It sure seems a weekend Facebook post from former Kalamazoo mayor Ed Annen managed to resonate with a large group of current and former Kalamazoo area residents. Annen posted to the Vanished Kalamazoo Facebook group Saturday with his thoughts on the current state of Milham Park.

This is for Vanished Kalamazoo from an old Mayor. My complaint and my request Complaint: Milham Park now closed for the season looks like a junk yard. My request: it is closed for the season Why? Why not keep it open for the season and plow the drives? If kept in shaped and plowed what a beautiful winter small drive that would be. And light some trees and Christmas decorations etc people would be driving through it every weekend and open up one of the old concession stands and serve hot chocolate cider donuts etc. Can you imagine Vanished Kalamazoo. I and my grandchildren would be there every weekend as would you and yours. So to bend a phrase: "I remember things as they were and dare to make them great again". Does this city government? I close with can you imagine the family joys of driving through a lit Holiday park with cider and donut stands cross country ski trails etc. Why not believe?

The post has garnered almost 1000 likes in just a day and nearly 400 comments.

Surprisingly, the comments stayed mostly civil, with many agreeing with Annen. The City of Kalamazoo's Director of HIstoric Preservation, Sharon Ferraro, though did ask Annen if he had participated in recent city planning efforts.

When Mayor Annen was on the city commission, the city of Kalamazoo had over 1000 employees. Currently the city (is) doing more work with a little over 600 employees. Mayor Annen, did you participate in any of the parks master plan public input sessions? Or the last two year's worth of Imagine Kalamazoo 2025 master plan sessions? Have you checked the parks master plan, or the IK 2025 master plan, both available on the city website? What you are suggesting in (Milham) Park is programming. Events and uses of the park. Your ideas would be welcomed - not automatically implemented - but welcomed at the PRAB meeting.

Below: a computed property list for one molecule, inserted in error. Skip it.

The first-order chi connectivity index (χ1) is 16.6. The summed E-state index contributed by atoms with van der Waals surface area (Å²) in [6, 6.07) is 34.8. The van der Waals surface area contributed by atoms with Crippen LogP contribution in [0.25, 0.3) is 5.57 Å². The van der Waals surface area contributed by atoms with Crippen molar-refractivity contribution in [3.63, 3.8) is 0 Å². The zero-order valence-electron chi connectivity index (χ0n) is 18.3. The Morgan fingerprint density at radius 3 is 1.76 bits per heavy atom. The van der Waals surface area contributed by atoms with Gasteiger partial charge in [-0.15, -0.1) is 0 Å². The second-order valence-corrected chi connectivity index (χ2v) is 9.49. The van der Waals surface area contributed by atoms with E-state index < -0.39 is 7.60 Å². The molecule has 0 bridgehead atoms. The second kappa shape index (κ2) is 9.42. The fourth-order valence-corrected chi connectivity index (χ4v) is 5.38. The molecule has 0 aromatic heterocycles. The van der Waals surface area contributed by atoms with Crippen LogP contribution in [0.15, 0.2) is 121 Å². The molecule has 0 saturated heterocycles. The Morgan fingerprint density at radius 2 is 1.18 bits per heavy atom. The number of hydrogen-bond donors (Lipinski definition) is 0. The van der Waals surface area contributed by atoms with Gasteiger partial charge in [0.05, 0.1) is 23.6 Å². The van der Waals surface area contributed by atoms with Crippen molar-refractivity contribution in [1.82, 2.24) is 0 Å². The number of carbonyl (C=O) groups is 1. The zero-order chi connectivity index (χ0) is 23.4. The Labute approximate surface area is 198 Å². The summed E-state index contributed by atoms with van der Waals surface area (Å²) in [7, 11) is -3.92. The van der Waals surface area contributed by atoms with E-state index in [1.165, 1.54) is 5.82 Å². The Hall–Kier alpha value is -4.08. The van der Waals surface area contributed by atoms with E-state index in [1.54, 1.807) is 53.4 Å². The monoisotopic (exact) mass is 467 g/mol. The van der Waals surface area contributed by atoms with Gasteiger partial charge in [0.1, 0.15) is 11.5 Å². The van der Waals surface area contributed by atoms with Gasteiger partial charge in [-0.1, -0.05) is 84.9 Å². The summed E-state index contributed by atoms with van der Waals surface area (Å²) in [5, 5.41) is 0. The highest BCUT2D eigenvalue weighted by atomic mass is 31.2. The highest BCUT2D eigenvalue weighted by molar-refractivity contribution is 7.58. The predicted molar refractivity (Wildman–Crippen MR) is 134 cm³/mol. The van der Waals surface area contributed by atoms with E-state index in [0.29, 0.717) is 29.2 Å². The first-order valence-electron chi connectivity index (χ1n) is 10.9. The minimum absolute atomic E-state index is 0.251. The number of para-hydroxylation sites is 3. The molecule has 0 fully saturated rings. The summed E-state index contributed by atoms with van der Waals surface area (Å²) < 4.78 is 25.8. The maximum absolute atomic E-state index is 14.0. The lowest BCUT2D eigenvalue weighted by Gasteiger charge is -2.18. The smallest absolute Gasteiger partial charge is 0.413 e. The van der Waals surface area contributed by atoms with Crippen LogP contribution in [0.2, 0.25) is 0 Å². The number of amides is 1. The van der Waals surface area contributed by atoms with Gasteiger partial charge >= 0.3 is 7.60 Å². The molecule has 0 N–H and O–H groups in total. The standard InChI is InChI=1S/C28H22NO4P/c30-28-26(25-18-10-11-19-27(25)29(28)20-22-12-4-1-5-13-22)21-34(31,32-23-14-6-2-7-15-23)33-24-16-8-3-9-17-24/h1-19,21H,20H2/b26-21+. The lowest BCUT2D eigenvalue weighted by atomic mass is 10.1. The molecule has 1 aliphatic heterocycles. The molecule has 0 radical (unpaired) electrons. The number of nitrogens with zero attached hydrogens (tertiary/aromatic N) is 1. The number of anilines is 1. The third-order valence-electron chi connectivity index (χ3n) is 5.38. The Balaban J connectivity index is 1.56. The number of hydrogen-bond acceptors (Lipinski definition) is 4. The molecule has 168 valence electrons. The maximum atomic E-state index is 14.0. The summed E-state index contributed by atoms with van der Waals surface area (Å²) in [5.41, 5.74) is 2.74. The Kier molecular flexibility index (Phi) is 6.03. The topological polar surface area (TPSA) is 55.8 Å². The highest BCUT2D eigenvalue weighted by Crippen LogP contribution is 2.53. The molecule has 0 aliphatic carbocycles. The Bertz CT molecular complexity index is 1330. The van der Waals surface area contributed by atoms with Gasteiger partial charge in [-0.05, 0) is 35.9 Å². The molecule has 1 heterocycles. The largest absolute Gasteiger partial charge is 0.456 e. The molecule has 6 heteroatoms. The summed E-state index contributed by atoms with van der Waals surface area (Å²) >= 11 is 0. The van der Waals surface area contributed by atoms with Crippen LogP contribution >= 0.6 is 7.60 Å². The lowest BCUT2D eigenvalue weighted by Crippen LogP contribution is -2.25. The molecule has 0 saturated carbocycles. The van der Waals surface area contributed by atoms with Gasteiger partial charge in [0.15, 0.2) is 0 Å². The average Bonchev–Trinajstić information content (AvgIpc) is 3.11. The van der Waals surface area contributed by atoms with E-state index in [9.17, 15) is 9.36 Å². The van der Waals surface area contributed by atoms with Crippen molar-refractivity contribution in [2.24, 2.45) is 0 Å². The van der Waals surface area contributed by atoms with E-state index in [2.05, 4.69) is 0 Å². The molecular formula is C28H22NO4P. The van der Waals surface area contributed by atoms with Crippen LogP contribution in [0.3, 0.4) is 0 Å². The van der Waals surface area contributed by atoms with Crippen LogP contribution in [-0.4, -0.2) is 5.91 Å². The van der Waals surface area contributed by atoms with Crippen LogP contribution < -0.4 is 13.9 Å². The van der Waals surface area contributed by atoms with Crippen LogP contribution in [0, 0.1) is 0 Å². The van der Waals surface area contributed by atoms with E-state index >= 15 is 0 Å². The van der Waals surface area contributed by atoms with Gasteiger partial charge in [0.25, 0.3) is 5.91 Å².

While, typical of most social media, the conversation did get sidetracked a bit at times, for the most part, the reaction was mostly positive, or at least raised questions that were primarily regarding funding and logistics; how to pay for it, and how to make it happen.

Many Kalamazoo residents have fond memories of Christmas Card Lane on the city's west side, and some of what Annen refers to sound akin to that.

So what's next? The former mayor has obviously touched on something that many feel passionately about. But hitting a "like" button on Facebook doesn't necessarily translate into a successful attraction. Witness what has happened with Arcadia Creek downtown, as just one example. But, it has started a conversation.

Milham Park, Kalamazoo. (Dave Benson/TSM)

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